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The same macro trends have continued into November. Rather than inventing new trends which aren’t occurring, we’ll provide more coverage on what’s affecting markets. There’s growing uncertainty over global growth, the Fed’s rate hikes, tariffs, the housing market, and the fiscal stimulus losing its impact. We’ve seen oil prices plunge nearly 20%, partially because of global demand woes. We see the Fed discussing how tariffs can hurt growth, but still planning to hike rates in December. The Fed can’t control trade policy, but it can react to the current environment just like how it became hawkish after the fiscal stimulus.
The 0.8% quarter over quarter business investment growth in Q3 implies the boost from the stimulus is abating. Even with all these negatives, the consumer is still confident because of the strong labor market and low inflation. Declining prices at the gas station can easily offset the volatility in the stock market allowing consumer spending growth to maintain its strength.
We mentioned some of the concerns investors have. This is bearing out in the Q4 and Q1 S&P 500 earnings estimates which are starting to fall. Q4 and Q1 growth estimates have fallen from 15.37% and 8.79% on October 1st to 12.88% and 7.74% on November 6th. The chart below quantitatively expresses the macro drivers of U.S. equities.
Growth is driving stocks higher, but uncertainty is driving them lower. Uncertainty is by far the highest in the last 2.5 years. The uncertainty effect can be thought of as the market pricing inthe possibility of negative catalysts. For example, if the market feels there is currently a 30% chance the trade war with China continues throughout 2019 andthat will hurt stocks by 20%, it immediately sells off by 6%. A few negativecatalysts like this can drive sharp corrections. Sentiment can be volatile, but the catalysts of uncertainty need to be solved for stocks to reach a new record high.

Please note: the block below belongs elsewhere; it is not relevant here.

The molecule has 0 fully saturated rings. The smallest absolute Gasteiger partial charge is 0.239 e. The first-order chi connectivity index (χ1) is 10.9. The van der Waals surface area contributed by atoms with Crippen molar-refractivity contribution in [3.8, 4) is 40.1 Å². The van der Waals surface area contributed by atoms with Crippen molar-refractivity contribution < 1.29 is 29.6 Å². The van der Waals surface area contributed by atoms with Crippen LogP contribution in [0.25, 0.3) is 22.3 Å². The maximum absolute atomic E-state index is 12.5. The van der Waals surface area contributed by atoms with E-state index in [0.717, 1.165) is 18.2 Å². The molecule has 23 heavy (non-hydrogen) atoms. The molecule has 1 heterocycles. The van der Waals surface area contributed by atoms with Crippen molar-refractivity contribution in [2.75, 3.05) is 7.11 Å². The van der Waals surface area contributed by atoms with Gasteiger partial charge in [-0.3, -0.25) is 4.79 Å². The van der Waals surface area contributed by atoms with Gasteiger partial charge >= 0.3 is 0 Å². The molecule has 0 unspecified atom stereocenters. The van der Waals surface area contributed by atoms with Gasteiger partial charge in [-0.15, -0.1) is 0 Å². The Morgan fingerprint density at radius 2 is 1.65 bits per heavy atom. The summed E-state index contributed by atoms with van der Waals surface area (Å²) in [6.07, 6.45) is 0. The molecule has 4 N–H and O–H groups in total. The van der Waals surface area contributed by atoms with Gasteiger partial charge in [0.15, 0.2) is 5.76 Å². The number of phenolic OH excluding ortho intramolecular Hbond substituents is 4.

If you don’t believe in BlackRock’s calculation of uncertainty, you can look at the old fashion definition of uncertainty which is the relationship between the consumer staples stocks and the S&P 500. Consumer staples are slow growing stocks with consistent businesses. They are bought when investors are worried about the economy. As you can see from the top chart below, the consumer staples ETF recently hit a 9 month high.
Consumer staples relative to the S&P 500 hit a 6 year low in June 2018 as the stimulus was at its peak, driving 4.2% GDP growth in Q2. Fixed investment actually helped growth in Q1 by 1.1% unlike Q3 where it hurt it by 4 basis points. Consumer staples versus the S&P 500 have been rallying with high outperformance during the October correction. That’s different from the January-February correction.
Zillow Gives Us The Latest On Housing
The most recent data on the housing market comes from Zillow’s Q3 report. Sometimes individual company or specific sector performance can muddy the water on how the overall economy is performing, but it’s still worth looking at this information to get another data point. In the case of Zillow, this gives us an additional perspective on the housing market. The firm’s revenue guidance had a big miss as it expects Q4 revenues to be between $340 million and $357 million which was below estimates for $368 million. Q3 revenue of $343.09 million missed estimates for $344.19 million.